Weapons are varied and awesome!

What this means is that as you battle along, you’ll find doors that are locked, switches that won’t operate, etc. At some point as you progress, you’ll find a way to open that door (like a key, or appearing on the other side of the switch) this will give you a quicker way back to the lantern and, conversely, a quicker way to progress next time you die. This keeps the game challenging, but fair.

Likewise, boss fights don’t reset either. Once you kick the ass of the First Cleric or something such, that sucker stays dead. The hundreds of henchmen and two wild and giant wolves sadly DO reset. This actually turns out to be another crucial mechanic. See, when you meet a boss that just keeps ripping you apart, you can use the resetting underlings to grind out a bit of experience, replay a few sections and store up your Blood Echoes until you can level up your character and increase your health, stamina or skill with weapons (this works great through remote play if you have a Vita! Bosses are another story though, make sure you take them on playing on your PS4). Gather better equipment and upgrade your weapons, collect a full compliment of Blood Vials (you can store up to 20 on your person and 99 in Hunter’s Dream). Now when you return to fight that boss, you’ve got a much better chance!

My experience of Bloodborne is that it isn’t just hard, it is challenging. This means that when you progress you actually feel like you have accomplished something. When you discover a shortcut, you feel like you just through yourself a life-line and when you beat a boss and light the next lantern – giving you permanent progress, you feel like a king!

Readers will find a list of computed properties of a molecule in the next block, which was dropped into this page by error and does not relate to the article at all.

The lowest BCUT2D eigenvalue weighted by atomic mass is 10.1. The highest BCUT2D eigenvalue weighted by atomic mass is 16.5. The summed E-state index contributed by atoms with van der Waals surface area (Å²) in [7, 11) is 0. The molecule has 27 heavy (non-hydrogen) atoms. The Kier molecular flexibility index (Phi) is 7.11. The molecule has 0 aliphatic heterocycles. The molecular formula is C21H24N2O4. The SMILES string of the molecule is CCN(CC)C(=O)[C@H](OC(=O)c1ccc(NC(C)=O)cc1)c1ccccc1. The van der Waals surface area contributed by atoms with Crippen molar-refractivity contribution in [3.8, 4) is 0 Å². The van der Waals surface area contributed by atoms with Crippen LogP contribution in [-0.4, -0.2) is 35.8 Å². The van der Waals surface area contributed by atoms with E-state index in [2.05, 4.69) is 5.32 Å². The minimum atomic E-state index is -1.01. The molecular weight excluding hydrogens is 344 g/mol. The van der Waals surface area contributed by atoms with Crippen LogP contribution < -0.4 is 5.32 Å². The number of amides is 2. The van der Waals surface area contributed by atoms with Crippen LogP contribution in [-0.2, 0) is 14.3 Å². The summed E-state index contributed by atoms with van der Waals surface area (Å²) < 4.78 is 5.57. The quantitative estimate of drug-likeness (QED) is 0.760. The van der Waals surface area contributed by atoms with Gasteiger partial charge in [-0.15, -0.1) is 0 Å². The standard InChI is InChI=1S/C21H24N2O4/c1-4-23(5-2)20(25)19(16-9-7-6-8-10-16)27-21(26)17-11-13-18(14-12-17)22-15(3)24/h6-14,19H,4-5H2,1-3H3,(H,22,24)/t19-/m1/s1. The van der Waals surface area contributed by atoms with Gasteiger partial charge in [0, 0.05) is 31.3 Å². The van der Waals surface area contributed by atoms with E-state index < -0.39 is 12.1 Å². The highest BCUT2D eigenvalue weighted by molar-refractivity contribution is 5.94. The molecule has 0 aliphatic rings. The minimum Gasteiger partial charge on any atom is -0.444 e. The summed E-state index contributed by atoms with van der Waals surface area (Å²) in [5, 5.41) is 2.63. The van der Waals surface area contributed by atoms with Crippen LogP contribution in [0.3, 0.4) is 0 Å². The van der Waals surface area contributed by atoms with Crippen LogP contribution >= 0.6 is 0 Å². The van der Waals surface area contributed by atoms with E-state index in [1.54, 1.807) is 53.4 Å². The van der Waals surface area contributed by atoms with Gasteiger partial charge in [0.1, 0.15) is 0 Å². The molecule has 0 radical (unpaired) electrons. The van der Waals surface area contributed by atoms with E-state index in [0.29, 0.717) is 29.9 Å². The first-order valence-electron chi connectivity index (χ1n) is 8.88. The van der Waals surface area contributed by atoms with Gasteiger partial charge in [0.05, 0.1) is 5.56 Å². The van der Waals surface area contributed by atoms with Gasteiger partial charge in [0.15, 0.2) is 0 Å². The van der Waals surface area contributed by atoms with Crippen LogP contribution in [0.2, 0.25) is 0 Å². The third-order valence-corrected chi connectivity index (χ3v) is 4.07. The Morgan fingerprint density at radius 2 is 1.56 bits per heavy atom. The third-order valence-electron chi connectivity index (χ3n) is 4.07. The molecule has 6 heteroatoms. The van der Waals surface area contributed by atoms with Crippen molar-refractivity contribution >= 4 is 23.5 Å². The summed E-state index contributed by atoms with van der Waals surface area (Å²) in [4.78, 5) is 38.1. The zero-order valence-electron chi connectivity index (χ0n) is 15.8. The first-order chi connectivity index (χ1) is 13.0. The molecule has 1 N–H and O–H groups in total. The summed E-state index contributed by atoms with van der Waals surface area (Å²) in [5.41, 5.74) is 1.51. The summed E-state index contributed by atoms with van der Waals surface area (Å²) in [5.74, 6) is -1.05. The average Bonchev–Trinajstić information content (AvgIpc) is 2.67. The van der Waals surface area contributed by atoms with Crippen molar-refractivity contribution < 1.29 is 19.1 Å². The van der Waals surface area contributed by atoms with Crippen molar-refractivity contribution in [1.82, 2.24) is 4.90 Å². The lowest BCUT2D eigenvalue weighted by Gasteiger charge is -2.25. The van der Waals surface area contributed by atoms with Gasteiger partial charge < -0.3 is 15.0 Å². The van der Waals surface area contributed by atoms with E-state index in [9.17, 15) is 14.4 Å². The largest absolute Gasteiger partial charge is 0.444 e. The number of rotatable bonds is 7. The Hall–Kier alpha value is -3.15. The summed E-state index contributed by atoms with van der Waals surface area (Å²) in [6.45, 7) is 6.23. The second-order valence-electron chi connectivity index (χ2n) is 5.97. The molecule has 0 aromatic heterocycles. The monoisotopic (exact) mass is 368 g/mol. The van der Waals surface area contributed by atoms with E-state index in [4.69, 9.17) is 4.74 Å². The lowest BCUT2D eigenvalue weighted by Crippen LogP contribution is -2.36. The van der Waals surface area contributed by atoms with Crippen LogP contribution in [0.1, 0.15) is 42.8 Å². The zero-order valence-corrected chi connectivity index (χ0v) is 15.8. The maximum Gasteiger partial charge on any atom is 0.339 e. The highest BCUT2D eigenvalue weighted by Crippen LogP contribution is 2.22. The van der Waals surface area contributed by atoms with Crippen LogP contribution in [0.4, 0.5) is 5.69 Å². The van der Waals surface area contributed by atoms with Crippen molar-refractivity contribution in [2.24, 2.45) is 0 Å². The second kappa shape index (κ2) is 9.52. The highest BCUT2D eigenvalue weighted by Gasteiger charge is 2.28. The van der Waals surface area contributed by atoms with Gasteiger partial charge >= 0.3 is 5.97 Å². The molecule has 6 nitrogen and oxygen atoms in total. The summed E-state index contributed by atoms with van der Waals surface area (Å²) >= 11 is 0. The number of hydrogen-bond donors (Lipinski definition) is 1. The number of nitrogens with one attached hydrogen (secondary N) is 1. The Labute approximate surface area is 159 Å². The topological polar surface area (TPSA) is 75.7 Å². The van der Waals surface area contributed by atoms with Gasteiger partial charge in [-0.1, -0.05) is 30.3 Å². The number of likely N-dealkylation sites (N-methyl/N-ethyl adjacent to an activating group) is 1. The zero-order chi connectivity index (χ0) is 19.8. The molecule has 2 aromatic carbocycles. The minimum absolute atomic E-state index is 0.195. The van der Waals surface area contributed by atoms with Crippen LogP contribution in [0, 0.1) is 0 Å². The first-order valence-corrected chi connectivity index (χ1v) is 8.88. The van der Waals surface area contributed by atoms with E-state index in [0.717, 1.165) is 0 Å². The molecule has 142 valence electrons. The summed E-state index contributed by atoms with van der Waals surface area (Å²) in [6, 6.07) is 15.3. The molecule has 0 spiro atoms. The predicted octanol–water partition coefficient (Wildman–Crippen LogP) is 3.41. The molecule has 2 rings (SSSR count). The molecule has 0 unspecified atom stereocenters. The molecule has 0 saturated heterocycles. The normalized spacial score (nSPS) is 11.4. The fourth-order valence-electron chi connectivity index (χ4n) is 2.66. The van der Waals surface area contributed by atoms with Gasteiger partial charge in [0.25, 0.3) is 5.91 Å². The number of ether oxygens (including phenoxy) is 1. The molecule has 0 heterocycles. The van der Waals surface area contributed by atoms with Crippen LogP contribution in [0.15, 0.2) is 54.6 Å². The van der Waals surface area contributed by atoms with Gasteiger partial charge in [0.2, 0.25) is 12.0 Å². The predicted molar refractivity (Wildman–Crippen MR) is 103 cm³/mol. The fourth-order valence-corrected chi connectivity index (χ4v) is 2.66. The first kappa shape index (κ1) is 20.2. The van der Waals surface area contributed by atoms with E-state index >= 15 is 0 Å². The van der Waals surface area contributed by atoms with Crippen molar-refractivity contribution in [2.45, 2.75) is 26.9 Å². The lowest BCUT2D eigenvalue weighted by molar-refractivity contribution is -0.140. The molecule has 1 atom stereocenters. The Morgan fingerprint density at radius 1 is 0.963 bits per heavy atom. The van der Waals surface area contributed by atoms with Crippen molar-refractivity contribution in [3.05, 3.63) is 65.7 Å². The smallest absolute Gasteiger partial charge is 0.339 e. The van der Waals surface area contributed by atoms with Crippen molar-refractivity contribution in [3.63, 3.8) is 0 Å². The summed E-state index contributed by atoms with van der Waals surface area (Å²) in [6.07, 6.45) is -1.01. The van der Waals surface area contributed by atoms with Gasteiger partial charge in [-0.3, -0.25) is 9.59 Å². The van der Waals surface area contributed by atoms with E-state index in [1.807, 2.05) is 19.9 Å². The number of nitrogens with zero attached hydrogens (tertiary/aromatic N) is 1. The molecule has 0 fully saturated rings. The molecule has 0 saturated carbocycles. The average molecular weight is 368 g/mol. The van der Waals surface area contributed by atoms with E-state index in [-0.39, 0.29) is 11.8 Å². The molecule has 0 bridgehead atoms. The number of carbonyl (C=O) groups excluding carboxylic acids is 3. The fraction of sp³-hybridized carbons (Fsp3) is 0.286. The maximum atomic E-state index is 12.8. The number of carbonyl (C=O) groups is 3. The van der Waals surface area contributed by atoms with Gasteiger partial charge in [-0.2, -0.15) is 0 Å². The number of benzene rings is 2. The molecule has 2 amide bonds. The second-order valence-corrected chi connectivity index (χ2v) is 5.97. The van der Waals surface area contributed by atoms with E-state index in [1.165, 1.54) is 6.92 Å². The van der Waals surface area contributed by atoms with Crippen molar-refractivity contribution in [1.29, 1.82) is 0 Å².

Enemies are terrifying.


There are no other games that have left me feeling this accomplished before finishing them in a very long time. The fact that you are given a world to discover and never given a hand to guide you or an arrow telling you where to go is actually a refreshing change for modern games. Triple-A games are seldom given much credit for taking any chances these days and it’s not hard to see why. It’s also becoming very clear why people are making such a fuss about the Souls games –because they do.

Has Bloodborne inspired me to go back and play the other games in the Souls series? Honestly, probably not. However, I am hopelessly addicted to the challenge and experiences I’m having with Bloodborne. I have fallen in love with its world, its challenge and the fact that I’m required to use some of my own imagination to really flesh out the story of my hunter character. I haven’t finished Bloodborne, I’m not likely to for a very long time, but I’m enjoying existing in the world of Yarnham (well, city really) so much that I know I’ll be very sad to see this game come to an end.

Is Bloodborne for you? Only you will know that, and you’ll only know for certain by playing it. My advice is to take the chance like I did, you might discover a love of your own; remember it IS as hard as everyone says, but probably not as hard as you think it is; and finally, most importantly, do not sell your pants.